Today marks the 55th Anniversary of the Death of Queen Augusta Victoria of Portugal, who died on this day in 1966! The eldest daughter of the Hohenzollern Furst and a Bourbon-Two Sicilies Princess who became the de jure Queen of Portugal, after marrying its last sovereign (and her second cousin), King Manuel II. The King and Queen lived a relatively calm and serene married life in exile, in Britain. They were unable to produce an heir to the Portuguese throne. In 1939, seven years after Manuel’s death, Augusta married Count Robert Douglas. To mark the day, we are taking a look at Queen Augusta Victoria’s Tiara Collection!
On her wedding day, securing her veil, Queen Augusta Victoria wore a sort of bridal crown, featuring four large fleur-de-lys intercepted by four smaller shamrocks, set on an elaborate base. Its design is reminiscent of several other pieces also owned by German nobility, namely two crowns owned by the Hohenzollern family: the Hohenzollern Clover Coronet and the Prussian Clover Coronet. According to several press reports of that time, this piece was a wedding gift from the groom, King Manuel II. It consists of 2000 diamonds and emeralds, set in platinum.
Lily of the Valley Tiara
This tiara was given as a wedding gift to Queen Augusta Victoria by the “Liga Monachica do Rio de Janeiro”, i.e. the Portuguese monarchists living in Brazil. The artistic piece, representing lilies of the valley or muguets, is made of platinum and is set with the best Brazilian diamonds. It was created in the workshops of the jeweller Luiz Rezende, one of the oldest and best jewellers in Brazil by that time.
It’s design shares many similarities with a piece created by Boucheron somewhere between the 1870s and 1880s, which was probably the source of inspiration for the creation of this tiara. The Portuguese Queen would later supplement the base with an extra row of large brilliant cut diamonds, as shown in the pictures.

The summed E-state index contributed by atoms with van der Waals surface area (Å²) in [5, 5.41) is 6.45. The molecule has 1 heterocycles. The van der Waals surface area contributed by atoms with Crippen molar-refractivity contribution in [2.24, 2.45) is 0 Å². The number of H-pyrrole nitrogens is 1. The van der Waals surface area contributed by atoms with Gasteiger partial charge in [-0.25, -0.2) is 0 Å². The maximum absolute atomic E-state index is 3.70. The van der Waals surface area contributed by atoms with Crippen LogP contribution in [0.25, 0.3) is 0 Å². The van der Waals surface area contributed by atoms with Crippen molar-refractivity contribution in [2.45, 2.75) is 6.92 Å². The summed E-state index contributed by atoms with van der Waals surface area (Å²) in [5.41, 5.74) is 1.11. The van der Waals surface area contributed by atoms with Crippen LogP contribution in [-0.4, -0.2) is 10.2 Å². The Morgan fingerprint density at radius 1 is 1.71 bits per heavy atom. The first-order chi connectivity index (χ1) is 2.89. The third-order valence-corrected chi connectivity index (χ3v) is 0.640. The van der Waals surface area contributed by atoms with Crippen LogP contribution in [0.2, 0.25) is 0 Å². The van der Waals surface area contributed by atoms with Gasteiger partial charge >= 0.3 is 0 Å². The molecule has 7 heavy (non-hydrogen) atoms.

Order of Christ Tiara
On the occasion of her wedding, the Queen also received a large diamond and ruby tiara. This piece was created by Leitão e Irmão, the Portuguese Crown Jewellers. Its design echoes many symbols of Portugal’s “golden era”, namely the cross of the Military Order of Christ, that was present in the sails of the boats used by the Portuguese during the discoveries, as well as ropes and knots, reminiscent of the Manuelino decorative style.
The tiara was quite flexible, as it could be used in a more closed way, as a coronet, or opened, as a bandeau. Queen Augusta Victoria famously wore this piece in a 1915 portrait made by Philip de László, pairing it with a diamond and ruby choker made by Cartier, a pair of large ruby earrings and pearl ropes.
Unfortunately, there are very few pictures and portraits of the Queen, making it difficult to identify the extent of her jewellery collection, that was probably larger than this. At the present, nothing is known about the fate of Queen Augusta Victoria’s jewellery collection. Either the pieces were sold at some point by her descents (nephews and nieces) or are still kept by the family.
This article was written by assistant editor, David Rato, who runs the Spanish Royal Jewels account on Instagram!